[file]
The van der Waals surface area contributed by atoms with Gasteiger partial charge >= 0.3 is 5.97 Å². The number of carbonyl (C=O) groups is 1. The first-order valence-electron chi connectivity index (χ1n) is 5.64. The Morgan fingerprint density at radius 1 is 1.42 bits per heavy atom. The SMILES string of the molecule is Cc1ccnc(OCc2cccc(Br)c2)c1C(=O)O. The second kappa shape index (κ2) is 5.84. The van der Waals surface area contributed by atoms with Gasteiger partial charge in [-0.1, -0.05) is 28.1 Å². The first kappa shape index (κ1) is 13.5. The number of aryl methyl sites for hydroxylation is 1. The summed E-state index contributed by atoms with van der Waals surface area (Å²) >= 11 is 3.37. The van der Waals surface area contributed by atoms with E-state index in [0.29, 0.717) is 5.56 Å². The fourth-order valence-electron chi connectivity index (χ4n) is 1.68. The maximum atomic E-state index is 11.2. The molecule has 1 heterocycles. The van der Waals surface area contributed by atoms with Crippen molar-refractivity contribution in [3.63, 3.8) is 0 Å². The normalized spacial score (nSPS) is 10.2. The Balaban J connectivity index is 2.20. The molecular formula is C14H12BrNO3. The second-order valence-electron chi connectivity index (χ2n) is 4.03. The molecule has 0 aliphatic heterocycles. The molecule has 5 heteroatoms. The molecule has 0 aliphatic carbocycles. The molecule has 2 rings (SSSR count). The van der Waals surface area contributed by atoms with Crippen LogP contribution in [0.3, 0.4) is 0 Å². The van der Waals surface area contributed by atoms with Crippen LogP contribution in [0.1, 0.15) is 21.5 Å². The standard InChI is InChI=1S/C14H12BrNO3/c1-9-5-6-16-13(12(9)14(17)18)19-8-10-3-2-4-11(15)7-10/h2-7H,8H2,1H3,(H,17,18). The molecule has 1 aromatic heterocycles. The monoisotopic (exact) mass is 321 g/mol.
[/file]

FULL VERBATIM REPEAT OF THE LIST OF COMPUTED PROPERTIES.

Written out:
The van der Waals surface area contributed by atoms with Gasteiger partial charge >= 0.3 is 5.97 Å². The number of carbonyl (C=O) groups is 1. The first-order valence-electron chi connectivity index (χ1n) is 5.64. The Morgan fingerprint density at radius 1 is 1.42 bits per heavy atom. The SMILES string of the molecule is Cc1ccnc(OCc2cccc(Br)c2)c1C(=O)O. The second kappa shape index (κ2) is 5.84. The van der Waals surface area contributed by atoms with Gasteiger partial charge in [-0.1, -0.05) is 28.1 Å². The first kappa shape index (κ1) is 13.5. The number of aryl methyl sites for hydroxylation is 1. The summed E-state index contributed by atoms with van der Waals surface area (Å²) >= 11 is 3.37. The van der Waals surface area contributed by atoms with E-state index in [0.29, 0.717) is 5.56 Å². The fourth-order valence-electron chi connectivity index (χ4n) is 1.68. The maximum atomic E-state index is 11.2. The molecule has 1 heterocycles. The van der Waals surface area contributed by atoms with Crippen molar-refractivity contribution in [3.63, 3.8) is 0 Å². The normalized spacial score (nSPS) is 10.2. The Balaban J connectivity index is 2.20. The molecular formula is C14H12BrNO3. The second-order valence-electron chi connectivity index (χ2n) is 4.03. The molecule has 0 aliphatic heterocycles. The molecule has 5 heteroatoms. The molecule has 0 aliphatic carbocycles. The molecule has 2 rings (SSSR count). The van der Waals surface area contributed by atoms with Crippen LogP contribution in [0.3, 0.4) is 0 Å². The van der Waals surface area contributed by atoms with Crippen LogP contribution in [0.1, 0.15) is 21.5 Å². The standard InChI is InChI=1S/C14H12BrNO3/c1-9-5-6-16-13(12(9)14(17)18)19-8-10-3-2-4-11(15)7-10/h2-7H,8H2,1H3,(H,17,18). The molecule has 1 aromatic heterocycles. The monoisotopic (exact) mass is 321 g/mol.